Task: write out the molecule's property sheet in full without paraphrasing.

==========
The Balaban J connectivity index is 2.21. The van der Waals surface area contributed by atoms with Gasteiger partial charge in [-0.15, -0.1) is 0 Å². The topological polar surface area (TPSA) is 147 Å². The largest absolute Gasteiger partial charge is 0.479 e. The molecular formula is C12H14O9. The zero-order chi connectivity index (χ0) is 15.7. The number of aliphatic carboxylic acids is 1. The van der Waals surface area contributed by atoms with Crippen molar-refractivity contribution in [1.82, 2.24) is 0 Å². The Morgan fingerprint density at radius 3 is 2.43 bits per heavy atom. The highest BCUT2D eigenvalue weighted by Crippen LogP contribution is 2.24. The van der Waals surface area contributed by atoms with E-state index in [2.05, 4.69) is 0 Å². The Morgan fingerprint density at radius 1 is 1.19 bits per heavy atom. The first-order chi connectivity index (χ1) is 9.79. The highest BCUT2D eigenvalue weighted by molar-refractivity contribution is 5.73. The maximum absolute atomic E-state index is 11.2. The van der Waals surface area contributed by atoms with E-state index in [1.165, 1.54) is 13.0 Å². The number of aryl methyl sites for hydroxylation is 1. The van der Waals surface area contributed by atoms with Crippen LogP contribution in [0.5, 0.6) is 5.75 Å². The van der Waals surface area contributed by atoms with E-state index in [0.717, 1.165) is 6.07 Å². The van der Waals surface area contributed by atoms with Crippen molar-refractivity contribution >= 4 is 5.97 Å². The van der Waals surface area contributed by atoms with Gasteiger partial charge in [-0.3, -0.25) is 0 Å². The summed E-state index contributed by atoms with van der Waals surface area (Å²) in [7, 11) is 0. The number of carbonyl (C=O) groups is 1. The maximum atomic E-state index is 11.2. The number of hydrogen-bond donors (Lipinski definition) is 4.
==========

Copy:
The Balaban J connectivity index is 2.21. The van der Waals surface area contributed by atoms with Gasteiger partial charge in [-0.15, -0.1) is 0 Å². The topological polar surface area (TPSA) is 147 Å². The largest absolute Gasteiger partial charge is 0.479 e. The molecular formula is C12H14O9. The zero-order chi connectivity index (χ0) is 15.7. The number of aliphatic carboxylic acids is 1. The van der Waals surface area contributed by atoms with Crippen molar-refractivity contribution in [1.82, 2.24) is 0 Å². The Morgan fingerprint density at radius 3 is 2.43 bits per heavy atom. The highest BCUT2D eigenvalue weighted by Crippen LogP contribution is 2.24. The van der Waals surface area contributed by atoms with E-state index in [2.05, 4.69) is 0 Å². The Morgan fingerprint density at radius 1 is 1.19 bits per heavy atom. The first-order chi connectivity index (χ1) is 9.79. The highest BCUT2D eigenvalue weighted by molar-refractivity contribution is 5.73. The maximum absolute atomic E-state index is 11.2. The van der Waals surface area contributed by atoms with E-state index in [1.165, 1.54) is 13.0 Å². The number of aryl methyl sites for hydroxylation is 1. The van der Waals surface area contributed by atoms with Crippen LogP contribution in [0.5, 0.6) is 5.75 Å². The van der Waals surface area contributed by atoms with E-state index in [0.717, 1.165) is 6.07 Å². The van der Waals surface area contributed by atoms with Crippen molar-refractivity contribution >= 4 is 5.97 Å². The van der Waals surface area contributed by atoms with Gasteiger partial charge in [-0.3, -0.25) is 0 Å². The summed E-state index contributed by atoms with van der Waals surface area (Å²) in [7, 11) is 0. The number of carbonyl (C=O) groups is 1. The maximum atomic E-state index is 11.2. The number of hydrogen-bond donors (Lipinski definition) is 4.